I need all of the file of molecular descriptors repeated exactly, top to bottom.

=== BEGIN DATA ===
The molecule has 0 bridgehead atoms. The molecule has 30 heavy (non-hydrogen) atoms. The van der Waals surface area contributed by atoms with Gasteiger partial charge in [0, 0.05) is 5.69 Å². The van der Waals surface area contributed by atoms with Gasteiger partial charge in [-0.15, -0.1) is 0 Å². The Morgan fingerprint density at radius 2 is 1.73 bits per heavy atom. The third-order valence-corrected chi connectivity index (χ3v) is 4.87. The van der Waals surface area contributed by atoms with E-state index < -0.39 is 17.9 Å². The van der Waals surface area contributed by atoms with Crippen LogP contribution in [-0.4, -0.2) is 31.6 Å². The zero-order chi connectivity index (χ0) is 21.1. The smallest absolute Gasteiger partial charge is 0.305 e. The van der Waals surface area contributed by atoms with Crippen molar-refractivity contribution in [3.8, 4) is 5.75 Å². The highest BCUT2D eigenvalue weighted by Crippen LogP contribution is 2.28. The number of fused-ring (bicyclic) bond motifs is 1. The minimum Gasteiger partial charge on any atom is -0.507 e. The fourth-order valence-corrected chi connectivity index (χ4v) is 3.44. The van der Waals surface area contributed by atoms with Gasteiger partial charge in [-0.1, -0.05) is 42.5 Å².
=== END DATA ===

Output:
The molecule has 0 bridgehead atoms. The molecule has 30 heavy (non-hydrogen) atoms. The van der Waals surface area contributed by atoms with Gasteiger partial charge in [0, 0.05) is 5.69 Å². The van der Waals surface area contributed by atoms with Gasteiger partial charge in [-0.15, -0.1) is 0 Å². The Morgan fingerprint density at radius 2 is 1.73 bits per heavy atom. The third-order valence-corrected chi connectivity index (χ3v) is 4.87. The van der Waals surface area contributed by atoms with E-state index < -0.39 is 17.9 Å². The van der Waals surface area contributed by atoms with Crippen LogP contribution in [-0.4, -0.2) is 31.6 Å². The zero-order chi connectivity index (χ0) is 21.1. The smallest absolute Gasteiger partial charge is 0.305 e. The van der Waals surface area contributed by atoms with Crippen molar-refractivity contribution in [3.8, 4) is 5.75 Å². The highest BCUT2D eigenvalue weighted by Crippen LogP contribution is 2.28. The number of fused-ring (bicyclic) bond motifs is 1. The minimum Gasteiger partial charge on any atom is -0.507 e. The fourth-order valence-corrected chi connectivity index (χ4v) is 3.44. The van der Waals surface area contributed by atoms with Gasteiger partial charge in [-0.1, -0.05) is 42.5 Å².